The ten days of historical introspection that is Tarraco Viva, concluded yesterday inside the large hall of Tarragona’s Palau del Congresso, with the exploration of the death of Julius Cesar.
Narrated by Tarraco Viva maverick in chief Magí Seritjol it was the epic finale to a festival which has attracted over one hundred thousand spectators; with over 450 acts defining Roman history and culture, Tarraco Viva has proven an utterly addictive and immersive experience.
Tarraco viva brought the life of ancient Rome in to the classrooms, public and historical buildings of Tarragona with the ancient walls, the passages of the Circus, the Amphitheater filling with the sound the past thanks to the involvement historical re-enactment groups.
Tarraco Viva is not only a historical reflection, which firmly re-establishes the links between Roman Tarraco and the Roman empire, but also a rigorous historical exercise, not relegated to scholars and academic debate, but one in which everyone can take part – and in this lies its immense appeal.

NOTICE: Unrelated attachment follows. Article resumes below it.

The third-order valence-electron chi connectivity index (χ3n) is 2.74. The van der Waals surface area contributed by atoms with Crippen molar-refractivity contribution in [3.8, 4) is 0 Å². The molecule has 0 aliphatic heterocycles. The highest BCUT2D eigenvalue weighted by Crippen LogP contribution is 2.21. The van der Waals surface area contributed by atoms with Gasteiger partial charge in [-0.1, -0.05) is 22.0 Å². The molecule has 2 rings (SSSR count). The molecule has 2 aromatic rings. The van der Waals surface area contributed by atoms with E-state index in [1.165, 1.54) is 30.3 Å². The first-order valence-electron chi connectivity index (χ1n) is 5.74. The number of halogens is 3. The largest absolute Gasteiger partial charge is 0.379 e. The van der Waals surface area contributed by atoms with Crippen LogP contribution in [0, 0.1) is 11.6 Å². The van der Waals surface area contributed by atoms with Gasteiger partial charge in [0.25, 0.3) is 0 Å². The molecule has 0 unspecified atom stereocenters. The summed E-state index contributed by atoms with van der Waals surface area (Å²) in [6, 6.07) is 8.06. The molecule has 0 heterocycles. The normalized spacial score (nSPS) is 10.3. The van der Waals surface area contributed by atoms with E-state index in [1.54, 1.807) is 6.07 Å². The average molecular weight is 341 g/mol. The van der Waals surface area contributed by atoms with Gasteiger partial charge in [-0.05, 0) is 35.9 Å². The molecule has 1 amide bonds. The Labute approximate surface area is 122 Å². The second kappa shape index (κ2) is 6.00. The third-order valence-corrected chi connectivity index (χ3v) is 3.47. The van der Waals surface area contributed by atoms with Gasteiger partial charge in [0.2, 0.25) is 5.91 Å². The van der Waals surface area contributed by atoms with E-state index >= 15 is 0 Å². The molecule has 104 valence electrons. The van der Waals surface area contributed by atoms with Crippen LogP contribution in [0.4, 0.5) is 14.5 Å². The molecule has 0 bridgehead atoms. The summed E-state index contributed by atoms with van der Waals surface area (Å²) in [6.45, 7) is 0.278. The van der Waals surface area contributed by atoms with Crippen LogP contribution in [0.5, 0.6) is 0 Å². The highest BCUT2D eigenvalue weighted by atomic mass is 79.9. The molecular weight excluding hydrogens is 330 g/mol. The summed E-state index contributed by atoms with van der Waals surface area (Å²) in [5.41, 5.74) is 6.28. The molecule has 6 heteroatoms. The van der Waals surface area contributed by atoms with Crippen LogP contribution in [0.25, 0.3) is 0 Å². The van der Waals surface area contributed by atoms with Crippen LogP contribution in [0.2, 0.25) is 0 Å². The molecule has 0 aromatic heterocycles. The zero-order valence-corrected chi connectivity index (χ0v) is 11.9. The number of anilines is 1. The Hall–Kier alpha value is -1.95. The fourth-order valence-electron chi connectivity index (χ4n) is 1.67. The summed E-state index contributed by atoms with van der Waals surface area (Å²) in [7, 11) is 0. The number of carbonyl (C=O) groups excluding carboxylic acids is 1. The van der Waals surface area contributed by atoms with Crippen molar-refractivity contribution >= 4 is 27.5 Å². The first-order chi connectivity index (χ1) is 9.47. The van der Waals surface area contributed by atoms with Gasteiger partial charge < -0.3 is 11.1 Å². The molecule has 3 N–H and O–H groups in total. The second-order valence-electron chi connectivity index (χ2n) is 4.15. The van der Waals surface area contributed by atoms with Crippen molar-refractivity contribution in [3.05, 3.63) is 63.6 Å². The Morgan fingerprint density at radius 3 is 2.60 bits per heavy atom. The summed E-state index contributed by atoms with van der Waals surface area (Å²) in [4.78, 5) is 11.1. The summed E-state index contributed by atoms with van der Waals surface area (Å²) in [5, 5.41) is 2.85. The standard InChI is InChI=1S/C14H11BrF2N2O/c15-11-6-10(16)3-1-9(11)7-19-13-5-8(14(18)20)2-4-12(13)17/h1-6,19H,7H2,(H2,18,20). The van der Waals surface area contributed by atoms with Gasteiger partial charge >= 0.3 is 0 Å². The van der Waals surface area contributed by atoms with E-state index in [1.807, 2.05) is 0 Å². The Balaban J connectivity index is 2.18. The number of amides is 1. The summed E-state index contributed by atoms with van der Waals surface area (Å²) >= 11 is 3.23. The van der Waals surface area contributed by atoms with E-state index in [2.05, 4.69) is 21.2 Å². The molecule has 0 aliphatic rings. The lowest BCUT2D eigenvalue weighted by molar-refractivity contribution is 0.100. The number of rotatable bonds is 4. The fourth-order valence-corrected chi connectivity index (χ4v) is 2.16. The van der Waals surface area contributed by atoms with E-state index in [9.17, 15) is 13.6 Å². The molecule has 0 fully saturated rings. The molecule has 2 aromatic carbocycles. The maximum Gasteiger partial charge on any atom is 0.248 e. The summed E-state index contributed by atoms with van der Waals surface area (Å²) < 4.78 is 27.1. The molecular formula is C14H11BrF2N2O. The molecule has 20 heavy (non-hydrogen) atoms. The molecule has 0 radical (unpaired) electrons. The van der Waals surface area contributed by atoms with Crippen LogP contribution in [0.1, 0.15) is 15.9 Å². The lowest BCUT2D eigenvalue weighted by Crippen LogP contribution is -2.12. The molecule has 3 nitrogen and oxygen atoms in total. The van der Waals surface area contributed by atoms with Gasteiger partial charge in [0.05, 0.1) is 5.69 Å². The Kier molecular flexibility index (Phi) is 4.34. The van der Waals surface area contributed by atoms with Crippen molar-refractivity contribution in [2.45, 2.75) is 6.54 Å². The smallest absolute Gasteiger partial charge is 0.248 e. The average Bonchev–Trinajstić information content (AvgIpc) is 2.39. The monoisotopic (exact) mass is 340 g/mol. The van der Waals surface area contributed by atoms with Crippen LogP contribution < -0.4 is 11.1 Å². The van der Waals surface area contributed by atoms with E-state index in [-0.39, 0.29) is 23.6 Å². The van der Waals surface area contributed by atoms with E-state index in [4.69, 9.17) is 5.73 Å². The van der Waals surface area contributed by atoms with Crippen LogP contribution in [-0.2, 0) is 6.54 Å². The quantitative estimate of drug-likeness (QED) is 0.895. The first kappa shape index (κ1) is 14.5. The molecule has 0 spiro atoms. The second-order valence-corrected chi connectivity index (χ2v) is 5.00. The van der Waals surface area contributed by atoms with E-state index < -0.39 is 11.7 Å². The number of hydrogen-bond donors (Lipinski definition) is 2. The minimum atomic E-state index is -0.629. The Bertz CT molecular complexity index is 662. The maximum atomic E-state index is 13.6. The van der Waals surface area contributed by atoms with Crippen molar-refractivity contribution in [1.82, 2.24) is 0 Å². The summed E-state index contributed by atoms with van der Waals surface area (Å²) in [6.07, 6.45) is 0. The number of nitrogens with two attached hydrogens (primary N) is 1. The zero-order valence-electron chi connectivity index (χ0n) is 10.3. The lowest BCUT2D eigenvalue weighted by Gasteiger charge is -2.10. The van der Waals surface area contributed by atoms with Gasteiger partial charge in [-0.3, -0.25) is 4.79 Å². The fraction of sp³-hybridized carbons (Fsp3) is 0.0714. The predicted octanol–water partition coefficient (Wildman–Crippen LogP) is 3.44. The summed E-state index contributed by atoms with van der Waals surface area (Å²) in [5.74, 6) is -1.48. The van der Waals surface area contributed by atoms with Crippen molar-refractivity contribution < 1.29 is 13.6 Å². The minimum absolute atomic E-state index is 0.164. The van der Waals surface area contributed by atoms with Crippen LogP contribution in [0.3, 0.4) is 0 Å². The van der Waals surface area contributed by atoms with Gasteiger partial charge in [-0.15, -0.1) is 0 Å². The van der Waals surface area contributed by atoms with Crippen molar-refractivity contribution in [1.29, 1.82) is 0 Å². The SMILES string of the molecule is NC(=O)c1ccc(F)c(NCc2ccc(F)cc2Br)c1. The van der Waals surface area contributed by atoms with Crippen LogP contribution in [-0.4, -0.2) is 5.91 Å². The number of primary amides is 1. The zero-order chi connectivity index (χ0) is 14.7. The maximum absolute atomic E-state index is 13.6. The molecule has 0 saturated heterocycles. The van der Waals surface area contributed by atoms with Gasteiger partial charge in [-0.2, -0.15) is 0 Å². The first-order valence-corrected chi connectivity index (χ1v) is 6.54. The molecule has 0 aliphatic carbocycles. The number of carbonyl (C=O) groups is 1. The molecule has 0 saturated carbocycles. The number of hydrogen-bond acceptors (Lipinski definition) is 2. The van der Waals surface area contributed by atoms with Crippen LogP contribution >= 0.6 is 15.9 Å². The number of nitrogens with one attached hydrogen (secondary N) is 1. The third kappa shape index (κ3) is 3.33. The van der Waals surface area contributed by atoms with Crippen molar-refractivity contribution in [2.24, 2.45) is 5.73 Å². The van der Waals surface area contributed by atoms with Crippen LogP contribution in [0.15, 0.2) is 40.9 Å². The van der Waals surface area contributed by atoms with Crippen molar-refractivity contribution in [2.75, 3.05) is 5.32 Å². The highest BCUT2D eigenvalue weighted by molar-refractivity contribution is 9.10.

Julius Cesar defined Tarraco position as a Roman colony, so the final act of Tarraco Viva, commemorating the circumstances of its death was a poignant one; the political assassination of Julius Cesar, carried out by a number of aristocrats who deeply resented his populist approach, was a pivotal moment in history and signaled the end of the Republic.
As his body was carried away wailing erupted, which grew and erupted in to a final procession that engulfed the main stage. The vestals, priests and gladiators, the general and soldiers, noble and craftsmen, actors, prostitutes, engineers and laymen, waving goodbye to the thousand strong audience as the applause grew to seal the final act.
Tarraco Viva will be back next year with the main theme based on the figure of Emperor Augustus and the commemoration of the 2000 anniversary of its death – the meticulous planing of the next edition has already started.